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Salve/Cream question

  • bluecat2012

Greetings all,

I am hoping some of you can give me some insight. When making my salves, I generally use organic, cold pressed olive oil but I am finding that it is a tad greasy. Any ideas on how to correct this or maybe an alternative oil to use that will feel less greasy? Also, I would like to transform some of my salves into creams but I don't know where to start. Any guidance would be much appreciated. I look forward to joining you all soon as Poppy Swap store owners.

Bright blessings and happy healing,

Stephanie L.

"The world is full of magical things patiently waiting for our wits." ~Eden Phillpots

Replies to this topic

  • anchasta
  • anchasta

Howdy!  I made my salves with beeswax and coconut oil with a touch of olive oil.  I like the smoothness of the olive oil, and the coconut oil keeps it softer and easier to absorb into the skin! :) If I were the measuring type, I'd share that info, but I just slop stuff in the pot and see what happens.

I've never done creams, so can't help you there.  I'm sure someone else can, though!

Head Pixie of Pixies Pocket: Honey & Electuaries:
http://www.pixiespocket.com
http://www.anchasta.etsy.com
  • admin
  • kiki

Hi Ladies!

I too am more of a salve maker than cream maker....and not much measuring happens in my house either!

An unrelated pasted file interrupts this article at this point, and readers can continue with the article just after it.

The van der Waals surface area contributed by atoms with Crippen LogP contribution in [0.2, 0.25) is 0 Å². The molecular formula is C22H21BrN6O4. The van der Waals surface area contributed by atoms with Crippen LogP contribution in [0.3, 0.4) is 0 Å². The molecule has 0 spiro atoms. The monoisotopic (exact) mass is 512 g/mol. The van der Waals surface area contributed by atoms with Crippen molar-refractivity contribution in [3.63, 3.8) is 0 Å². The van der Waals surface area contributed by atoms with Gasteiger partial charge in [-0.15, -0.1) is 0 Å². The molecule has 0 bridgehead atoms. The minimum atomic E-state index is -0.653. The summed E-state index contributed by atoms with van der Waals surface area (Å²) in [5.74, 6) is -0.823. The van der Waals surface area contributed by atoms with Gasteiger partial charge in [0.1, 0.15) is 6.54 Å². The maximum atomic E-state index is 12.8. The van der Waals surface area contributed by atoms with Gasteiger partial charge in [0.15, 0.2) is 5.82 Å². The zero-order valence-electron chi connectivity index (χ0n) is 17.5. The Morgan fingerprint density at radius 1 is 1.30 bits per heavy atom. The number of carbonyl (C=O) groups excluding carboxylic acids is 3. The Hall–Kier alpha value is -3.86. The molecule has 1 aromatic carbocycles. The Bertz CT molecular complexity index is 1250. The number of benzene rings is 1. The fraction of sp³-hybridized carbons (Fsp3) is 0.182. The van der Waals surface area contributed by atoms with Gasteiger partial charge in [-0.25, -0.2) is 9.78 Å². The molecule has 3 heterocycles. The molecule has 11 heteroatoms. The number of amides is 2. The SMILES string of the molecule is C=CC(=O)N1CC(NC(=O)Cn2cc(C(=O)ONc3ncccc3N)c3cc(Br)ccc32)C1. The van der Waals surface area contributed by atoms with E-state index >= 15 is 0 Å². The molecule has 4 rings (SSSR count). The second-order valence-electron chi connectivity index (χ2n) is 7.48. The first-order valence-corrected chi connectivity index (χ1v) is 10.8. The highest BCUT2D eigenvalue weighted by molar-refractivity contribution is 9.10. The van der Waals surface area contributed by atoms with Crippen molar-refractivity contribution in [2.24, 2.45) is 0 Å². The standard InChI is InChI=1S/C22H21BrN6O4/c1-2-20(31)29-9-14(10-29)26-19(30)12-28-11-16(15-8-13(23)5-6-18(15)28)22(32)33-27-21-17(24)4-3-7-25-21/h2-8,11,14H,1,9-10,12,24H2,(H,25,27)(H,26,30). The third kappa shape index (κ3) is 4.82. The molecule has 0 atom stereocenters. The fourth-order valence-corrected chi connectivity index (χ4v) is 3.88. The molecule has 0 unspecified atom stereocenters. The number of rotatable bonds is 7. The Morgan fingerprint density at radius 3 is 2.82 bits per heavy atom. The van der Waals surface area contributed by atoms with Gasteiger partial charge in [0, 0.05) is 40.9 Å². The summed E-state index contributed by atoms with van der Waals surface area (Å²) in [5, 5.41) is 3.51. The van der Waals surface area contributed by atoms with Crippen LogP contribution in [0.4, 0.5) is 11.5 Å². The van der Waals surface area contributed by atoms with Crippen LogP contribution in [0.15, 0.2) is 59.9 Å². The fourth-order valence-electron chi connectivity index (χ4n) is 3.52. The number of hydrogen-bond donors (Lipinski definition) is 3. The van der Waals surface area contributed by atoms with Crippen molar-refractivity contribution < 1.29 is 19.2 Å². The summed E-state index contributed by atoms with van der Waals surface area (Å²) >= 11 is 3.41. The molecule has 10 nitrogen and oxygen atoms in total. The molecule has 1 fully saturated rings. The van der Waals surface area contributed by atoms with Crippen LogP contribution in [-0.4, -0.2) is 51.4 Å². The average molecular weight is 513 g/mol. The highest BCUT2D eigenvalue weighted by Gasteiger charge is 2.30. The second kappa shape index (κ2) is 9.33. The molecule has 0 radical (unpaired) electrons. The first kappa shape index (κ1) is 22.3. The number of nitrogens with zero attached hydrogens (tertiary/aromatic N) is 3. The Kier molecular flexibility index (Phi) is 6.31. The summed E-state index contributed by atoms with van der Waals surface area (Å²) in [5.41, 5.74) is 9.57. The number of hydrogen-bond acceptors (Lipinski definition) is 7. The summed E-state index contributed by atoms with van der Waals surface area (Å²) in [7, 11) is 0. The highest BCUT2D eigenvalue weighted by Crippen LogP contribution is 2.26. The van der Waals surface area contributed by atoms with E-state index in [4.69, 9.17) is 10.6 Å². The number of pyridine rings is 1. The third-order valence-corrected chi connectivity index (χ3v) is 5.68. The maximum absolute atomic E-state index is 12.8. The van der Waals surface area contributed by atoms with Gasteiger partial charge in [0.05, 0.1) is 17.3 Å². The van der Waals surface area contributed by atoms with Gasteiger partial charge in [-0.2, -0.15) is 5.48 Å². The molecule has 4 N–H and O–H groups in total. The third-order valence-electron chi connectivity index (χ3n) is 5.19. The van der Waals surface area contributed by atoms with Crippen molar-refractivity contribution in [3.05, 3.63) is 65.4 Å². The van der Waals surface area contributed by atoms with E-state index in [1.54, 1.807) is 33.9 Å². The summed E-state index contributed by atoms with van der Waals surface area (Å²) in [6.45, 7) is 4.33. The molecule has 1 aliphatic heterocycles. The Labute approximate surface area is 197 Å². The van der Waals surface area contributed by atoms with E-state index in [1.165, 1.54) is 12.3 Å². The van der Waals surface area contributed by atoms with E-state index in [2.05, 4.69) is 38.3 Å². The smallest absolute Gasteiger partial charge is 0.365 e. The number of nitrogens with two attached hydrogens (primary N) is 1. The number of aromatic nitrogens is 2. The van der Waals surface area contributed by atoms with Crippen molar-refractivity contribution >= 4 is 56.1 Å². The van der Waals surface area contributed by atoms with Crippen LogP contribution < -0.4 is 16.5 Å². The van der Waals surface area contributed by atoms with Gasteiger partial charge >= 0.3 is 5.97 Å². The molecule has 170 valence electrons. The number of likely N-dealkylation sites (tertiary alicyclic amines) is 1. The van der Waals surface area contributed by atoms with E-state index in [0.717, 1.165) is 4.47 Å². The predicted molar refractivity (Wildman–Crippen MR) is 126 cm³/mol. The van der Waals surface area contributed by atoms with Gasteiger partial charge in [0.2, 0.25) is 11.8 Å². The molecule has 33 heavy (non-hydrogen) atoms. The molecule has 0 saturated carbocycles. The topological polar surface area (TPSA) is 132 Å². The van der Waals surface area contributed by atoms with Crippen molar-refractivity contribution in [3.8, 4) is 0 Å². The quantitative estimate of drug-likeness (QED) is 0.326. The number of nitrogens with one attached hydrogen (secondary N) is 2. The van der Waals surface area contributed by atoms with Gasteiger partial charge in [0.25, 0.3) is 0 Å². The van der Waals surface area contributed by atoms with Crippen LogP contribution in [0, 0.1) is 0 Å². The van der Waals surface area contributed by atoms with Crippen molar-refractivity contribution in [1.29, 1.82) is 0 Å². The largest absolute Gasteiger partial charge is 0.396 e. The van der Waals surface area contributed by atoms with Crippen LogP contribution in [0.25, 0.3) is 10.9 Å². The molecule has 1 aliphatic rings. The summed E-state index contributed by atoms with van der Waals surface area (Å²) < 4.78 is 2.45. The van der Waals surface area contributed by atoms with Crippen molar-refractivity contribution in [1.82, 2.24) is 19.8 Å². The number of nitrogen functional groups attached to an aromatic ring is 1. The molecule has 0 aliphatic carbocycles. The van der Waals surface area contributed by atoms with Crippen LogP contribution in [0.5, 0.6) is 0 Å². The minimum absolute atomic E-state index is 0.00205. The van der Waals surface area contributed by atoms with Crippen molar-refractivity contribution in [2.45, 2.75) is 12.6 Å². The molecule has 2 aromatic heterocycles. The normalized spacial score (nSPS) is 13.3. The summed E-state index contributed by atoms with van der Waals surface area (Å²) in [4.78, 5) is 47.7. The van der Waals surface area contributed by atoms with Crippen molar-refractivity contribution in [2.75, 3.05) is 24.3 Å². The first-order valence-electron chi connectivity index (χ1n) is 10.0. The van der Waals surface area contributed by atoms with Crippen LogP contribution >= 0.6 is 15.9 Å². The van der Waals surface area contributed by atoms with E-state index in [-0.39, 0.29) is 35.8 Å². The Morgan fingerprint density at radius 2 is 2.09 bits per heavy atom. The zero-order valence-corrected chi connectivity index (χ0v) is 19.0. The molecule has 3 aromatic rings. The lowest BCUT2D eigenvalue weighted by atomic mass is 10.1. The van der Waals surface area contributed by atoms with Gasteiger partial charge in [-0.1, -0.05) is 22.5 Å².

A tip I picked up way back was to start shaving the beeswax into the hot salve and then take little dips in with a spoon. Put the spoon with a dollop of salve in the freezer and wait a couple of minutes and you will have a good little sample that will tell you how hard/thick your salve has become. You can add more beeswax or oil as needed to get the consistency you want.

I hope that's helpful Stephanie! I also put your question up on the facebook page to see if we get some new ideas!

xo Kiki

Kiki
~bring people herbs~
poppyswap.com
  • smlowry
  • smlowry

I use olive oil to make herb/flower oils that I then use in creams and salves. But my salves/creams also contain other oils for their various properties - extra healing, absorption, etc. If I'm using 6 ounces of oil, maybe 2 - 3 of that would be the herb/flower oil (the exception is for super healing salves that have several herb oils in them), then I'd have fun with others. I use: coconut, mango butter, apricot, sweet almond, rosehip seed, avocado, meadowfoam seed, jojoba, you get the idea. Oils like jojoba, rosehip seed, meadowfoam seed are quickly absorbed by the skin and just so luxurious they are worth the extra $. And since I make my creams/salves to sell, I want them to be very special and not at all greasy. For certain things I add a bit (usually no more than an ounce) of castor oil for when I want the cream/salve to have a nice "slip" - this is for butters or massage creams, not for creams that are used on the face.